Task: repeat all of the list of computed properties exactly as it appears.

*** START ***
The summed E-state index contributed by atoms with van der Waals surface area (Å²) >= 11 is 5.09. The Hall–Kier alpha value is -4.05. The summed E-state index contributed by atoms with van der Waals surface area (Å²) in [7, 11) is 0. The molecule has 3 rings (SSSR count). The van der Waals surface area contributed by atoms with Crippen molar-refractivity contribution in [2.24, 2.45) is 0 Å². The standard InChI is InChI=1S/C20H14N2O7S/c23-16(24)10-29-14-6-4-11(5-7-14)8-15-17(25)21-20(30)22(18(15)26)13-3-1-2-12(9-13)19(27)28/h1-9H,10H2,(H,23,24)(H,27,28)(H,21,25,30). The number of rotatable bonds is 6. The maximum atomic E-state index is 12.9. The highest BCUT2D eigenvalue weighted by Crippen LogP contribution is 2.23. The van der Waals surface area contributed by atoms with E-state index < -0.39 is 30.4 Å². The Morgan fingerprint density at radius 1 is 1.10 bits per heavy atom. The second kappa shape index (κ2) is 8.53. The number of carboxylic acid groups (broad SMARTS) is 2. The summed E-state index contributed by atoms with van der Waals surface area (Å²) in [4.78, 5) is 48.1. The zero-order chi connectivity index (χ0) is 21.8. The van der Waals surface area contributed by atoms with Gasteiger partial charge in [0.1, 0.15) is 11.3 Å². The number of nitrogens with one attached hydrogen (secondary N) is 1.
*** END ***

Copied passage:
The summed E-state index contributed by atoms with van der Waals surface area (Å²) >= 11 is 5.09. The Hall–Kier alpha value is -4.05. The summed E-state index contributed by atoms with van der Waals surface area (Å²) in [7, 11) is 0. The molecule has 3 rings (SSSR count). The van der Waals surface area contributed by atoms with Crippen molar-refractivity contribution in [2.24, 2.45) is 0 Å². The standard InChI is InChI=1S/C20H14N2O7S/c23-16(24)10-29-14-6-4-11(5-7-14)8-15-17(25)21-20(30)22(18(15)26)13-3-1-2-12(9-13)19(27)28/h1-9H,10H2,(H,23,24)(H,27,28)(H,21,25,30). The number of rotatable bonds is 6. The maximum atomic E-state index is 12.9. The highest BCUT2D eigenvalue weighted by Crippen LogP contribution is 2.23. The van der Waals surface area contributed by atoms with E-state index < -0.39 is 30.4 Å². The Morgan fingerprint density at radius 1 is 1.10 bits per heavy atom. The second kappa shape index (κ2) is 8.53. The number of carboxylic acid groups (broad SMARTS) is 2. The summed E-state index contributed by atoms with van der Waals surface area (Å²) in [4.78, 5) is 48.1. The zero-order chi connectivity index (χ0) is 21.8. The van der Waals surface area contributed by atoms with Gasteiger partial charge in [0.1, 0.15) is 11.3 Å². The number of nitrogens with one attached hydrogen (secondary N) is 1.